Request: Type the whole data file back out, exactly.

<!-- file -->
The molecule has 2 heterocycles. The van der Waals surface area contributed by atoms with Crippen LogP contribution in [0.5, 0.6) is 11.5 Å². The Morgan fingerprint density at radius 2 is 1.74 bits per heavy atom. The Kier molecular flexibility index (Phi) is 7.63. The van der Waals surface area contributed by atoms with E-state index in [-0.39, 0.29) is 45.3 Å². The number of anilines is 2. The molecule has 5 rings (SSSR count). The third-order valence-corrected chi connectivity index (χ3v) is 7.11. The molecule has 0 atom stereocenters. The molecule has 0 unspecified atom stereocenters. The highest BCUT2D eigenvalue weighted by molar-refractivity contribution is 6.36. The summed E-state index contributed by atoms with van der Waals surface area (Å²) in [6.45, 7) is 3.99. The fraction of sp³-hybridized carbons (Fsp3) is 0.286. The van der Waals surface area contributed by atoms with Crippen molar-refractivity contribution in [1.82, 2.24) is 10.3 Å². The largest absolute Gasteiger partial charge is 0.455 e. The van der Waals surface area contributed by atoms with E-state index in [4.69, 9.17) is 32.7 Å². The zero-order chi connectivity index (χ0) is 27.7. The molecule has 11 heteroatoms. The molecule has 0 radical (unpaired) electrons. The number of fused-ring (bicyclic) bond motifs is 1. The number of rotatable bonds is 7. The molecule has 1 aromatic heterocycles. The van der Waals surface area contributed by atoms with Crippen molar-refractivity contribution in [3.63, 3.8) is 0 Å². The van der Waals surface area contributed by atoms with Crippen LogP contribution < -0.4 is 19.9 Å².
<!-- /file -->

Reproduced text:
The molecule has 2 heterocycles. The van der Waals surface area contributed by atoms with Crippen LogP contribution in [0.5, 0.6) is 11.5 Å². The Morgan fingerprint density at radius 2 is 1.74 bits per heavy atom. The Kier molecular flexibility index (Phi) is 7.63. The van der Waals surface area contributed by atoms with E-state index in [-0.39, 0.29) is 45.3 Å². The number of anilines is 2. The molecule has 5 rings (SSSR count). The third-order valence-corrected chi connectivity index (χ3v) is 7.11. The molecule has 0 atom stereocenters. The molecule has 0 unspecified atom stereocenters. The highest BCUT2D eigenvalue weighted by molar-refractivity contribution is 6.36. The summed E-state index contributed by atoms with van der Waals surface area (Å²) in [6.45, 7) is 3.99. The fraction of sp³-hybridized carbons (Fsp3) is 0.286. The van der Waals surface area contributed by atoms with Crippen molar-refractivity contribution in [1.82, 2.24) is 10.3 Å². The largest absolute Gasteiger partial charge is 0.455 e. The van der Waals surface area contributed by atoms with E-state index in [4.69, 9.17) is 32.7 Å². The zero-order chi connectivity index (χ0) is 27.7. The molecule has 11 heteroatoms. The molecule has 0 radical (unpaired) electrons. The number of fused-ring (bicyclic) bond motifs is 1. The number of rotatable bonds is 7. The molecule has 1 aromatic heterocycles. The van der Waals surface area contributed by atoms with Crippen molar-refractivity contribution in [3.63, 3.8) is 0 Å². The van der Waals surface area contributed by atoms with Crippen LogP contribution < -0.4 is 19.9 Å².